Stories of good samaritans are aplenty. To know humanity is still alive and kicking and is at it’s best when united assures us that we’ll come out of this “abnormal” time with a new normal. In their own unique ways, humans respond to protect life and health and ensure respect for fellow beings. ‘single-nucleotide polymorphisms’ are no joke. From handing over meals, survial kits, medicines, home made masks to calling on an old couple across the street, everything is humanity in action and it is the power of this humanity – humane behaviour towards other humans – that we seek to celebrate, improve and increase, especially during crucial times. Remember “A person with a generous heart and compassion for all beings leads the most blessed life”.
With thousands of migrant workers taking it on their chin, vehicles filled with food and ration along highways reach the needy and stranded and canteens serve free food. Rays of sunshine! We see through hypocrisy and deceptions, hear excuses for inefficiency, inadequacy and inflexibility and within the tumult and uncertainty we are doing much, much better in life than we thought we can. Quietly. Kindly. Gently. Being able to spare a part of us to help someone live is worth being thankful for. ” Giving with an expectation for return brings misery”. May we give generously, but don’t guilt ourselves if we can’t. If we have nothing left to spare, let’s go slow and kind.
The world is being taught a lesson, the harder way. This lesson is not about rich and powerful versus poor and powerless but about leadership that treasure the common wealth and common good, above private greed and profit and above protecting the privileges of a handful elites.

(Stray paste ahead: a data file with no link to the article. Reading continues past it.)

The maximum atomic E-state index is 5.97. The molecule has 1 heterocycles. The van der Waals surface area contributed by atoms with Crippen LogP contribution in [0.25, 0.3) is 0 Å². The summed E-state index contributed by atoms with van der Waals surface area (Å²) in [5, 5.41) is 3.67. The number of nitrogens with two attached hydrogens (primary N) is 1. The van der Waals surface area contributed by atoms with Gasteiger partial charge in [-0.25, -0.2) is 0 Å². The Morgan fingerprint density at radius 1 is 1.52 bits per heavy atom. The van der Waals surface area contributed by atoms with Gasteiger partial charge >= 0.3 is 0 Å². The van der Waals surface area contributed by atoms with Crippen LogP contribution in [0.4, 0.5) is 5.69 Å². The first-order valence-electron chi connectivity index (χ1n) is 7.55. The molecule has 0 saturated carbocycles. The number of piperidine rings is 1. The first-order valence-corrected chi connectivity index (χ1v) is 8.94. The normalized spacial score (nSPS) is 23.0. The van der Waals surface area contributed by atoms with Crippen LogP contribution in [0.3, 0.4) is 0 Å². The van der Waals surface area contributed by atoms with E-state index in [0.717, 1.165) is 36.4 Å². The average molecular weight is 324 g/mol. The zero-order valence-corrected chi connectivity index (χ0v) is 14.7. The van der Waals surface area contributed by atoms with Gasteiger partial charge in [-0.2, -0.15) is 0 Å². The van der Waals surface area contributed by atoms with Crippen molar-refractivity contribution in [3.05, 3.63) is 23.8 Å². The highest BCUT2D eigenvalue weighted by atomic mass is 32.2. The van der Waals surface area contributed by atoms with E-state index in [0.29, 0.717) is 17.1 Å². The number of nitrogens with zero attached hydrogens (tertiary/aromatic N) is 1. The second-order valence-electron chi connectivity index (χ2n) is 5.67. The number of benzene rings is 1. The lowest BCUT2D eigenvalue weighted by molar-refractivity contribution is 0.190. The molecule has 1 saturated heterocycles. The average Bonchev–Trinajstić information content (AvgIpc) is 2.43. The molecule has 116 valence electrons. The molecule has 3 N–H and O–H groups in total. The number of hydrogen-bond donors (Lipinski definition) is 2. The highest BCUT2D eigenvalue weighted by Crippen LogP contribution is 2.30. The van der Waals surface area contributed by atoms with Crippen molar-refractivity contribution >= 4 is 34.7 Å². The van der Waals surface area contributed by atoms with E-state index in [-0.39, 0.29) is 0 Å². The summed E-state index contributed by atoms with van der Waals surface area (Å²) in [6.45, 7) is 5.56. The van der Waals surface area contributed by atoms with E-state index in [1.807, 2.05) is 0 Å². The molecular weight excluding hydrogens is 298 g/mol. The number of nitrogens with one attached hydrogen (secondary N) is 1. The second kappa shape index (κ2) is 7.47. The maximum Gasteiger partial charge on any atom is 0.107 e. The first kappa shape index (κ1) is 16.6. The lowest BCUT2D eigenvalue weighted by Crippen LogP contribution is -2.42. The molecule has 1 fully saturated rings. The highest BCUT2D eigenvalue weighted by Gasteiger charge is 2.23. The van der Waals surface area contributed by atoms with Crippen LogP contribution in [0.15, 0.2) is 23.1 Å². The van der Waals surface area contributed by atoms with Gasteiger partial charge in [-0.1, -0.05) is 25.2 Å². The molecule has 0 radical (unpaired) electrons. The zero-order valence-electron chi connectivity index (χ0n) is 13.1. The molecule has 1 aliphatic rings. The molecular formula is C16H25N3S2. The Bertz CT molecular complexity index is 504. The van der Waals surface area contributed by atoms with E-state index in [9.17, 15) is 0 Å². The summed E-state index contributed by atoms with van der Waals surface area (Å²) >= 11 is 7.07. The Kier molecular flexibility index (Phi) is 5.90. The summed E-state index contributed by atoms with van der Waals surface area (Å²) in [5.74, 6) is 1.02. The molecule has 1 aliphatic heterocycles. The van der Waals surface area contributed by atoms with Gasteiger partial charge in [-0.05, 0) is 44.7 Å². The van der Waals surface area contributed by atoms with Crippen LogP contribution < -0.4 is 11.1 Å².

None of us are actually going anywhere. Might as well stay. The conclusion we draw from this crisis is that all humans matter equally, that we need to give a hand, raise one another, flourish or perish together- no matter what our limitations are, we’re capable of a great deal. This virus backlash is nothing short of a fleeting lesson to all leaders about how sane, humane societies should function all the time. Those who regard themselves as wonderfully favored of leadership, power and pelf are called to do great things. Anything that constantly arise to cause conflicts or disunion must be questioned, criticized, denounced and judged.
Be it a forced contemplation of our mortality or a sudden urge of self denial or an awareness of the passage of time and life, this screeching halt is proof that humans are designed to be more productive when connected, even in isolation. So, not all hope is lost. The time has come when we must know for ourselves why we believe in humanity as we do.
“Do something good for somebody today; the people who are trying to make the world worst aren’t taking days off.”
Gestures to honor humanity are varied, aplenty. A flypast in India is a cruel joke on the already tumbling down economy and on the selfless humanitarians who spare nothing to reach out. We can only wish the trail of showered petals, if showered will guide the departing victims of COVID19. Flying past/over ground realities is a highly irresponsible act of governments. Also, a misuse and mismanagement of meagre resources.
Was it a premonition that urged saint Thiruvalluvar, celebrated Tamil poet and philosopher to get on with kural 578 which when translated into English goes as
” The world is theirs (Kings) who are able to show kindness, without injury to their affairs, (administration of Justice).